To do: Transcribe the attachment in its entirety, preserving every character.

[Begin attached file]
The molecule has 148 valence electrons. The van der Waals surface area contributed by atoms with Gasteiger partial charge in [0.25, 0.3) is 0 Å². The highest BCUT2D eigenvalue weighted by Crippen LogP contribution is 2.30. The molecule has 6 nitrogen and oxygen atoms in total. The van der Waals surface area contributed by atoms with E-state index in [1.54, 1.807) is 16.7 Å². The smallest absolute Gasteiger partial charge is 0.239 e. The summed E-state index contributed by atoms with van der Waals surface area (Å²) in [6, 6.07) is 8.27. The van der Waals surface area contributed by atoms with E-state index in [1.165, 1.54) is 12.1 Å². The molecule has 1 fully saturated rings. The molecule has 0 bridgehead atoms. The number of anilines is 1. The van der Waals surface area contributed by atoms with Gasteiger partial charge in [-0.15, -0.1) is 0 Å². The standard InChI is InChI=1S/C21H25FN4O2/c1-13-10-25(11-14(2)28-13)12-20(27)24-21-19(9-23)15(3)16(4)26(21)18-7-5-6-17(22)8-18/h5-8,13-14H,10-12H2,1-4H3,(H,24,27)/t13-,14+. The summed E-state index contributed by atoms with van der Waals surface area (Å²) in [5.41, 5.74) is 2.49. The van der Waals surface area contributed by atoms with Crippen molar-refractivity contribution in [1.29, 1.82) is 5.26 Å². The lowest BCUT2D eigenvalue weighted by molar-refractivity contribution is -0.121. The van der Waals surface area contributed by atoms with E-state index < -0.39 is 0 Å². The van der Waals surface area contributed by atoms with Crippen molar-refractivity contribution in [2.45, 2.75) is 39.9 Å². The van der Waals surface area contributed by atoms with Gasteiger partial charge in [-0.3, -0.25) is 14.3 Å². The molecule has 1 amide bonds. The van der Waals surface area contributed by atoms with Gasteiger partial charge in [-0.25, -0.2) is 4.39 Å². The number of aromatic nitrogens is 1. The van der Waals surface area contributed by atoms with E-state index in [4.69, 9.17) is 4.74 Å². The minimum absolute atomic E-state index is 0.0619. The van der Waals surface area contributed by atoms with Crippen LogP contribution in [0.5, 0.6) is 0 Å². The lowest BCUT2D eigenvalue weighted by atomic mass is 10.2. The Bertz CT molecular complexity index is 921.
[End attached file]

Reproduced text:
The molecule has 148 valence electrons. The van der Waals surface area contributed by atoms with Gasteiger partial charge in [0.25, 0.3) is 0 Å². The highest BCUT2D eigenvalue weighted by Crippen LogP contribution is 2.30. The molecule has 6 nitrogen and oxygen atoms in total. The van der Waals surface area contributed by atoms with E-state index in [1.54, 1.807) is 16.7 Å². The smallest absolute Gasteiger partial charge is 0.239 e. The summed E-state index contributed by atoms with van der Waals surface area (Å²) in [6, 6.07) is 8.27. The van der Waals surface area contributed by atoms with E-state index in [1.165, 1.54) is 12.1 Å². The molecule has 1 fully saturated rings. The molecule has 0 bridgehead atoms. The number of anilines is 1. The van der Waals surface area contributed by atoms with Gasteiger partial charge in [-0.15, -0.1) is 0 Å². The standard InChI is InChI=1S/C21H25FN4O2/c1-13-10-25(11-14(2)28-13)12-20(27)24-21-19(9-23)15(3)16(4)26(21)18-7-5-6-17(22)8-18/h5-8,13-14H,10-12H2,1-4H3,(H,24,27)/t13-,14+. The summed E-state index contributed by atoms with van der Waals surface area (Å²) in [5.41, 5.74) is 2.49. The van der Waals surface area contributed by atoms with Crippen molar-refractivity contribution in [1.29, 1.82) is 5.26 Å². The lowest BCUT2D eigenvalue weighted by molar-refractivity contribution is -0.121. The van der Waals surface area contributed by atoms with E-state index < -0.39 is 0 Å². The van der Waals surface area contributed by atoms with Crippen molar-refractivity contribution in [2.45, 2.75) is 39.9 Å². The van der Waals surface area contributed by atoms with Gasteiger partial charge in [-0.3, -0.25) is 14.3 Å². The molecule has 1 amide bonds. The van der Waals surface area contributed by atoms with Gasteiger partial charge in [-0.25, -0.2) is 4.39 Å². The number of aromatic nitrogens is 1. The van der Waals surface area contributed by atoms with E-state index in [4.69, 9.17) is 4.74 Å². The minimum absolute atomic E-state index is 0.0619. The van der Waals surface area contributed by atoms with Crippen LogP contribution in [0.5, 0.6) is 0 Å². The lowest BCUT2D eigenvalue weighted by atomic mass is 10.2. The Bertz CT molecular complexity index is 921.